Boston, MA (PRWEB) December 12, 2014
Entitled, “Capturing the Value of Next-Generation Sequencing: Clinical and Economic Impact and Emerging Business Models,” the symposium took place November 20th at the Hyatt Regency in Bethesda, Maryland. The event created a thought-provoking dialogue between providers, laboratorians, technology innovators, and payers to articulate their perspectives and experiences with NGS in clinical practice. Featuring presentations by thought leaders, lively Q&A sessions, an interactive workshop, the session concluded with a panel discussion about the potential clinical benefits of applying advances in sequencing technology to on-going clinical care.
Several key themes and insights emerged from the symposium discussions.
1. Translate the “Data Tsunami” into meaningful, clinically actionable information
As the costs of NGS sequencing decline, it is becoming easier to produce large volumes of data about gene mutations and variants. However, for NGS to successfully enter the realm of routine clinical use, better approaches are needed to translate this data into useful information. The symposium attendees discussed collaborative efforts involving labs, physicians, and software innovators to advance clinical management using NGS. This includes not only the development of technology-based solutions to facilitate physician-friendly informative test reports,
but also identifying new ways of educating physicians about developments in the space and how to apply these tools.
2. Incorporation of NGS into broader clinical care requires alignment with new care management models
While academic centers are typically at the forefront of biomedical innovation, the full potential of NGS will only be realized when it is diffused into community setting practices at the “front-lines” of clinical care. These practices are facing a landscape that involves shifting financial models (independent practices moving into hospital systems, accountable care organizations (ACOs), and medical homes) as well as competitive environments. During the symposium, the CEO of Dayton Physicians Network, a multi-specialty network in Ohio comprised of comprehensive cancer care, highlighted how gene- and indication-specific information has the potential to align with the various pilot and pathway programs that his network has in place. He articulated the potential to not only improve quality outcomes and lower unnecessary costs, but also provide benefits to patients.
3. Showing the value of NGS requires innovation in data development methods
Symposium participants from both Aetna and the MolDx program of Medicare pointed out that while they see the potential value NGS, the technology itself is outpacing evidence generation to support its value. The group discussed different ways to develop and assess clinical validity, clinically utility, and evidence of value. In addition to well developed clinical trials, participants also called for open sharing of databases and registries that include information about genetic variants and associated care decision-making. Real-time collaborative data sharing among key stakeholders (payers, providers, pharma, etc.) will quickly help address these evidence gaps. This data can be used to help define and select the appropriate patient population for NGS testing (e.g., Stage III or IV lung cancer patients versus all breast cancer patients), as well as provide pharmaceutical companies rich up-to-date data around the efficacy of their products.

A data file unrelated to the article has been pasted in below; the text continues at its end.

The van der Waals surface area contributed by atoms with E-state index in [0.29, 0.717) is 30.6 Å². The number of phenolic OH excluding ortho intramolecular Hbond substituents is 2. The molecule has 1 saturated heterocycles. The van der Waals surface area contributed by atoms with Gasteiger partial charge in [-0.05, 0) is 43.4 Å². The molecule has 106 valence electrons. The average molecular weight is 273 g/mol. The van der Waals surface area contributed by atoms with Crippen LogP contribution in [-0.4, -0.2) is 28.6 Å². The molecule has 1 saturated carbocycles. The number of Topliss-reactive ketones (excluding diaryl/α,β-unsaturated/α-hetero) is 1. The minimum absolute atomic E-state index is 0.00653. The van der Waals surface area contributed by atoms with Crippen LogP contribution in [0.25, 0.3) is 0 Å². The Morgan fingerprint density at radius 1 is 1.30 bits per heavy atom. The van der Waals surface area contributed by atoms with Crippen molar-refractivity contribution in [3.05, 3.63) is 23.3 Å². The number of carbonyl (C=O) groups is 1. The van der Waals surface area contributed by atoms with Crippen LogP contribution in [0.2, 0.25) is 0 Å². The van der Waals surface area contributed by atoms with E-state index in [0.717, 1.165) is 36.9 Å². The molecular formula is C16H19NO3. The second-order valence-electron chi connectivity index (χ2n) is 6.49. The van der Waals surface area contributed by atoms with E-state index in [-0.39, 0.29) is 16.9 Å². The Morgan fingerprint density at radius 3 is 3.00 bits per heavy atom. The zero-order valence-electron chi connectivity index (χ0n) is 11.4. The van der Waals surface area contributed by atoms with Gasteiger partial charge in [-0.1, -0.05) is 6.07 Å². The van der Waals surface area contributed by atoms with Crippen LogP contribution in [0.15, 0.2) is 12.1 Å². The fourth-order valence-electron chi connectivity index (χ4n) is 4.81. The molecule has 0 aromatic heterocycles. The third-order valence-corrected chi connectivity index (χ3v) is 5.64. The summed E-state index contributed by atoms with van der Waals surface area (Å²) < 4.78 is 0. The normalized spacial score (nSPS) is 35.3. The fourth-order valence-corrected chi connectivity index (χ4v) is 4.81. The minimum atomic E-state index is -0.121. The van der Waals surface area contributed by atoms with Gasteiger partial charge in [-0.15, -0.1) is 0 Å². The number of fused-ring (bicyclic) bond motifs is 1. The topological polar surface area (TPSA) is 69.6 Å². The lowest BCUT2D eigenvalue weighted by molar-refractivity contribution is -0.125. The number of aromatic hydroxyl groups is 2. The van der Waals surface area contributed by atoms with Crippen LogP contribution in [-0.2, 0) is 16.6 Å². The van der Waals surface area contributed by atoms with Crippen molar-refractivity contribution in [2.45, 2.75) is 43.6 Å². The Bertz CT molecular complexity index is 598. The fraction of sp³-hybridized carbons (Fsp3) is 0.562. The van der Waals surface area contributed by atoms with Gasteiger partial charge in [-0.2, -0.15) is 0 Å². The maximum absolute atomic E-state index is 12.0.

4. Need for leadership in defining the appropriate cost, value, and quality of NGS in clinical care
Finally, to ensure the long-term success of NGS, a reasonable system needs to be developed to examine the cost and value of the testing. New tools are needed to differentiate labs that perform NGS accurately from those that do not, and new payment methods need to be created to fairly compensate labs. New Current Procedural Terminology (CPT) codes have been created to capture these tests, but the recent announcement by the Centers for Medicare & Medicaid Services (CMS) to gap-fill the payment rates for Genomic Sequencing Procedures (GSP) means labs will need to work with payers to demonstrate the cost and value of NGS. While recent legislation such as the Protecting Access to Medicare Act of 2014 (PAMA) and the Food and Drug Administration’s (FDA) LDT guidance have added uncertainty to the space, the potential to tie NGS initiatives to the new payment methods outlined above (e.g., pathway programs, ACOs) adds hope for newer and more appropriate valuation methods.
“The Boston Healthcare symposium was an important event for collaboration among stakeholders discussing the potential clinical benefits of applying advances in sequencing technology to on-going clinical care,” said Charles Mathews, Vice President, Boston Healthcare. “At this point, the full value of the clinical and economic impact of next-generation sequencing tools is yet to be determined. But these discussions are important steps toward realizing the potential and advancing the definition and development of the necessary clinical utility evidence.”
About Boston Healthcare:
Boston Healthcare helps biopharmaceutical, medical device, and diagnostics companies unlock the value of innovation in the global health care marketplace. Boston Healthcare provides reimbursement and market access strategy services, health economics and outcomes research, market analytics and pricing strategy, and business development support to health care clients worldwide.
With offices in Boston, Washington, D.C., Berlin, and Shanghai, our unique approach, combining strategic consulting with a deep understanding of the evidence-driven value environment, gives clients a real-world edge in assessing and capturing global market and business development opportunities.